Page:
Lido Marina Village Gets a Facelift

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Current photo of Lido Marina Village
Village Rendering- Final
Artists rendering of new Lido Marina Village in 2015

Red Skelton had an art gallery there. Nearby was a shop that sold hologram objects. Next door was The Warehouse Restaurant, as famous for its food as for its nightlife. Across the cobblestone drive, renowned magicians plied their craft at the exclusive Magic Island club (similar to Hollywood’s Magic Castle).

Opened in the early 1970s, Lido Marina Village had all that and more, but the once-charming and popular seaside destination that drew locals and visitors to the shops and restaurants gradually lost much of its charm, perhaps falling prey to competing retail malls and changing tastes.

Occupancy has fallen below 30 percent, and one of the few remaining and familiar fixtures is Lido Books, which sits amid empty storefronts.

However, Lido Marina Village is getting a new lease on life thanks to DJM Capital Partners, which purchased the Newport Beach landmark in 2012 with the goal of restoring the property to its former glory.

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Artist rendering of Lido Marina Village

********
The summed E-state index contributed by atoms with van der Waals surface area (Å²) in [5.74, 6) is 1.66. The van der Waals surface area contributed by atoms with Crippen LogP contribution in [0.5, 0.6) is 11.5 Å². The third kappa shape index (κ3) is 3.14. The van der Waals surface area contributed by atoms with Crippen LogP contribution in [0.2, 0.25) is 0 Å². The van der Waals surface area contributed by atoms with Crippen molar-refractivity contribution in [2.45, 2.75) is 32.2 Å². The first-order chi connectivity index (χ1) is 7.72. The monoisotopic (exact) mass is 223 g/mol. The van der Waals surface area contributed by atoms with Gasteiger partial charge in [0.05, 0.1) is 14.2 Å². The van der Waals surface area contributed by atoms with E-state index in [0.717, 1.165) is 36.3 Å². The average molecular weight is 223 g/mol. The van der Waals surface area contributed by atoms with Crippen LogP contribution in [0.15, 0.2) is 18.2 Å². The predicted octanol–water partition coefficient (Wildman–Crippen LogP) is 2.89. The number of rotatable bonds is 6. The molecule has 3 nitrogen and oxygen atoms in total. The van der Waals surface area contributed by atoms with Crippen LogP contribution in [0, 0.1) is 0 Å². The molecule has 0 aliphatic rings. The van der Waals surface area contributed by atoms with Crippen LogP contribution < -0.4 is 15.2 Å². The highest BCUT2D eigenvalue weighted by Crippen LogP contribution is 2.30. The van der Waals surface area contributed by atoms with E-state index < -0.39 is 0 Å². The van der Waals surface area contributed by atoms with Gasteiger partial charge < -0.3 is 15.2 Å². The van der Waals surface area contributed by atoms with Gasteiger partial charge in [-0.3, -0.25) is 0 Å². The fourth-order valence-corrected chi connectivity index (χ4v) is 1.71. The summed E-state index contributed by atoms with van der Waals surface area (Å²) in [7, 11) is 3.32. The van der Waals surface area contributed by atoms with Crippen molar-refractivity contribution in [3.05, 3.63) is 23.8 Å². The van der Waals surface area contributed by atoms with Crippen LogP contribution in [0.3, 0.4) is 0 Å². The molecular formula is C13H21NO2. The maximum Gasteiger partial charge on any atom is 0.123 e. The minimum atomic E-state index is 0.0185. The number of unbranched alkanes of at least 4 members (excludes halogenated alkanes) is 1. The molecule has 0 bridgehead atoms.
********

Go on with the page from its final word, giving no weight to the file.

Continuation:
The facelift began this spring and will continue through 2016. The project will be completed in phases, with the first phase ready to be unveiled in the second half of 2015.

A mix of tenants are anticipated, including what DJM Capital is calling “a modern mix of casual-lux eateries, boutiques and shops not currently over-exposed in Orange County.”

DJM has had success with a variety of retail projects, including the Bella Terra retail and residential center in Huntington Beach, but the Lido Marina Village project presents a unique set of challenges.

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Artist rendering of Lido Marina Village

“As a developer, we are known for our attractions to projects that are challenging—financially challenging, undercapitalized, complex deals that are not necessarily the type of thing a developer would jump head first into, but we embrace these challenges and we saw this as an opportunity,” said Linda Berman, Senior Vice President, Strategy and Communications Executive Project Director for DJM Capital.

“One of the things we look at as a company is that we monitor the mood as well as the marketplace,” explained Berman. “We look at how consumers are thinking and how priorities are shifting, how the retail world is undergoing tremendous change. What does luxury look like today, what are the most precious commodities? We look at those things and how that impacts our opportunities and tenants. One of the trends I have been watching is that people are shopping local, and that smaller is better than larger. We love things that are curated and edited for us, so a project of this size is interesting, even though it breaks all the retail rules—it’s not a modern development with traditional footprints. We saw this as an opportunity to create someplace that was a place, that families might want to come to, and that reflects the DNA of the community.”